Latest update: December 5th, 2013
Dying at an alarmingly fast rate (nearly one per hour in Israel), Holocaust survivors, some of the last first-hand witnesses to the atrocities committed during World War II, will soon become just another memory, and their words left to just mere paragraphs in text books. So many have been unable to share their traumatic stories, but for those who have, their reason for doing so is clear. They speak for those who died and can no longer speak for themselves, and they share some powerful messages. Among them are the following:
1. The Holocaust really did happen.
With the passage of time, fewer and fewer people are left to testify about life and death in the camps at the hands of the Nazis. Therefore, the more removed people become from this time in our history, the more unbelievable the event of the Holocaust becomes. Who in this generation could imagine such events ever being allowed to transpire? Surely, according to our younger population, someone could have and would have stopped such madness. To make matters worse, Holocaust deniers insist and work to prove that these crimes were never committed. Even American chief prosecutor Robert Jackson, during the Nuremburg Trials, worried that “unless record was made … future generations would not believe how horrible the truth was.” Little distresses Holocaust survivors more than hearing these people negate every atrocity that they lived through, while watching their loves ones and friends die at the hands of the Nazis. Although those involved tried to hide their crimes, Germans kept meticulous records. Some survivors have even received copies of their records from Germany in recent years. For example, there are records of Dachau inmates available online. Stripped of family, friends, education, and freedom, Holocaust survivors need you to know that this did, in fact, happen, and never forget that it did.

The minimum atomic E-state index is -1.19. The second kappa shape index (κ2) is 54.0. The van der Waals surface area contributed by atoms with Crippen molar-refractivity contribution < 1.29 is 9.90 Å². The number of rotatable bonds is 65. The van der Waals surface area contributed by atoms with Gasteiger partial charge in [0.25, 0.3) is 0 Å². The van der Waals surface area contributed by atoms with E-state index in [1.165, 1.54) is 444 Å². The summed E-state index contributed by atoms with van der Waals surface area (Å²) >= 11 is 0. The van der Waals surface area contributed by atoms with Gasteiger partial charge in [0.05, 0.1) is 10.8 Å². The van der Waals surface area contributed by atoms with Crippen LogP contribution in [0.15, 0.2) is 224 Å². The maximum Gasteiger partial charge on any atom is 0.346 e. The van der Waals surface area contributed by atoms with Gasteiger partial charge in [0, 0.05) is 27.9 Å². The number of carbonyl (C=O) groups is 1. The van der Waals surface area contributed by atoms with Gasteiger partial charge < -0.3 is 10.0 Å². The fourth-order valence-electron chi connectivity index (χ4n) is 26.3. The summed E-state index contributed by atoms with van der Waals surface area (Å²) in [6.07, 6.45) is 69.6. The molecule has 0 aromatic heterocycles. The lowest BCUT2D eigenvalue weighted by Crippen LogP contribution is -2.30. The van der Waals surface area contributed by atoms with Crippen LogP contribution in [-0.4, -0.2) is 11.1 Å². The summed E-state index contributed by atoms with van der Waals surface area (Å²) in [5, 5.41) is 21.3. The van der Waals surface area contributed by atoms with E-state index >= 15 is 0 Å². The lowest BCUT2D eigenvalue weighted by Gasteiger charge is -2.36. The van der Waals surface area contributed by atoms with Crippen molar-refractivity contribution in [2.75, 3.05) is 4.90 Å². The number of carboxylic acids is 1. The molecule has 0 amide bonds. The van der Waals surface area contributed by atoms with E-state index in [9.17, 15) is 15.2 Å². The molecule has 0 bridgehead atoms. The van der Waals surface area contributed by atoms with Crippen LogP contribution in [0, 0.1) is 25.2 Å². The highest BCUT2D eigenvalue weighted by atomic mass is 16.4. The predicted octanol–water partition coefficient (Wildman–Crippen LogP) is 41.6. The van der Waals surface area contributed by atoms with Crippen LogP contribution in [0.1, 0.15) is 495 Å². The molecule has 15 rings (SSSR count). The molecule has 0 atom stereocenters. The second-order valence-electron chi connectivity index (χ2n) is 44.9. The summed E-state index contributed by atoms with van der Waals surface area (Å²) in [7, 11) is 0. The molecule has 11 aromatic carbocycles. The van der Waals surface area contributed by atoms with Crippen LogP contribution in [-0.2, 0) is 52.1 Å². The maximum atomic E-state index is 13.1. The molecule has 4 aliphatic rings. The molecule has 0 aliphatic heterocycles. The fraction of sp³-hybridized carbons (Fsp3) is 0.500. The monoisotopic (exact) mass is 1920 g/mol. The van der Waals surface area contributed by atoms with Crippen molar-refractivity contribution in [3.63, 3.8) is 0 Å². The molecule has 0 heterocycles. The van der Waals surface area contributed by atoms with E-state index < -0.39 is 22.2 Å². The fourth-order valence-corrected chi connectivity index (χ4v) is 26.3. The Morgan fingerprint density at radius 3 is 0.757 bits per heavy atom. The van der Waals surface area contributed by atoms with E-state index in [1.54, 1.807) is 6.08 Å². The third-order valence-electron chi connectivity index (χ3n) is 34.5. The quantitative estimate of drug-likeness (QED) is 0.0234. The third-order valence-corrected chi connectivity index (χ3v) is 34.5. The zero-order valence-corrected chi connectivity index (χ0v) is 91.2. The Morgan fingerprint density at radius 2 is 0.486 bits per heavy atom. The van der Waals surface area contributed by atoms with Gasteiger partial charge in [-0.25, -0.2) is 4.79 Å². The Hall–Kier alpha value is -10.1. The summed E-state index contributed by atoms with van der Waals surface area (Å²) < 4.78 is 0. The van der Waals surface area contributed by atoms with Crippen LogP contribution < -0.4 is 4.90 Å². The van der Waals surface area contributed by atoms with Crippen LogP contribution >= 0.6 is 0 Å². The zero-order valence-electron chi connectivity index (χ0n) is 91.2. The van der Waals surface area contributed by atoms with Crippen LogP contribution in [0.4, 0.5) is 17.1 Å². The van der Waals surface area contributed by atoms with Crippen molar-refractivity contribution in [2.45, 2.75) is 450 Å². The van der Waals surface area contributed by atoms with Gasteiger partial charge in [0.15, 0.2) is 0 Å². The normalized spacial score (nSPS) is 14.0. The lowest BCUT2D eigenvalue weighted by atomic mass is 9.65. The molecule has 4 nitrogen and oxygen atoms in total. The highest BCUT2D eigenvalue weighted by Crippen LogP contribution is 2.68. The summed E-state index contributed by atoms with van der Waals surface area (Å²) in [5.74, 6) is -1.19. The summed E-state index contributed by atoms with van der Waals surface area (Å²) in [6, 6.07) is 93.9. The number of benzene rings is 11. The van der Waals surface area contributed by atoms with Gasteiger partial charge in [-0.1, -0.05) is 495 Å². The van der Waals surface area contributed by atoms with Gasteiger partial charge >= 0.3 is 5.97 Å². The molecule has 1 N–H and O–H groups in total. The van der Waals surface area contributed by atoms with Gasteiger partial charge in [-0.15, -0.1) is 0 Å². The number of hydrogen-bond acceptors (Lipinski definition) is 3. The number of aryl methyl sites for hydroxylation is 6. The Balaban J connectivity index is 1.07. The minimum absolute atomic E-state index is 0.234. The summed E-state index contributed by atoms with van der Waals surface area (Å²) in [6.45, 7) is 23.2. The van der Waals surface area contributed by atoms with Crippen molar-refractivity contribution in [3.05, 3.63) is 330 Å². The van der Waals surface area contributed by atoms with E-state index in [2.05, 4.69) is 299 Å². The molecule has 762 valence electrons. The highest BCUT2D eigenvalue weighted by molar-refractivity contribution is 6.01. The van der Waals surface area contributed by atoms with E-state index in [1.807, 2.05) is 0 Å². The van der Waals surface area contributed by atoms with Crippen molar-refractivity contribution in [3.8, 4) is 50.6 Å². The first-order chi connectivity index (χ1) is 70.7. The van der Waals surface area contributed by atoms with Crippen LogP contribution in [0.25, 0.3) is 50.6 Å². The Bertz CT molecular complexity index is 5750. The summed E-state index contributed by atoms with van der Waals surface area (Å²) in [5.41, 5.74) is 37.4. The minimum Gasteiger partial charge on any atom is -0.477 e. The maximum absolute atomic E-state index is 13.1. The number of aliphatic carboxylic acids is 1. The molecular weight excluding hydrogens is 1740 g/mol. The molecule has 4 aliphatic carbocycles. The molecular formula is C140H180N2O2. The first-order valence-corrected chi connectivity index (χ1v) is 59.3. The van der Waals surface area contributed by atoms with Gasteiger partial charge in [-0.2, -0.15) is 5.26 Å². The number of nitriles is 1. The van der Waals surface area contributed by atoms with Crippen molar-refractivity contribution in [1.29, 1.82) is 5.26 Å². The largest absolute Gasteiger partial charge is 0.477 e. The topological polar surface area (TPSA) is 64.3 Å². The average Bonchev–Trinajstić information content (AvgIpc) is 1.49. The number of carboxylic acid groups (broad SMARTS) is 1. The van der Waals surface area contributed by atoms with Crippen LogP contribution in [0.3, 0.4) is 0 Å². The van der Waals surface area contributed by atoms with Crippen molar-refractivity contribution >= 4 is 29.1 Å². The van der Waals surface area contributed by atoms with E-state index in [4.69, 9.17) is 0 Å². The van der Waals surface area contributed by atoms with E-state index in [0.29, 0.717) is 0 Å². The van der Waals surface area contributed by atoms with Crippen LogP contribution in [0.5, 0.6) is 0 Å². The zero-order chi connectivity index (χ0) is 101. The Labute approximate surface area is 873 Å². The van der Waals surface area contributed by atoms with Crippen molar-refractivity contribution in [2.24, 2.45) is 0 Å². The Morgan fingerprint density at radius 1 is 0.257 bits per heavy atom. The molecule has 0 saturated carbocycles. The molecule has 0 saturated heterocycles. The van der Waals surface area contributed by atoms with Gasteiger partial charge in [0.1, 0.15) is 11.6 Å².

2. The number of victims is not exaggerated, and if anything is understated.
Another theory out there is that Holocaust survivors exaggerate the events of the Holocaust to play the role of martyr and use it to advance the interest of the Jewish people and the state of Israel. This trend, somewhat newer than denial, is known as distortion. Believers of this distortion theory insist any of the deaths were as a result of Nazi policy, but of only starvation and disease. They do not believe that gas chambers existed anywhere. Those who do admit to chambers of any sort, state that they were only used for disinfecting purposes to fight off the disease carrying lice. Yet, testimony of Rudolf Hoess, once commandant of Auschwitz Concentration Camp 2, claims otherwise. He clearly admits that gas chambers were indeed used for killing there. Holocaust survivors need you to look at and listen to the evidence for yourself. Research the Nuremburg Trials and go to the website for The United States Memorial Holocaust Museum, among other places, where access to such records is readily available. They want to make sure that you are not easily swayed by Deniers, Distortion theorists, or “Holocaust Revisionists.” Just look at and listen to the facts.
3. One of the greatest crimes of the Holocaust was that of indifference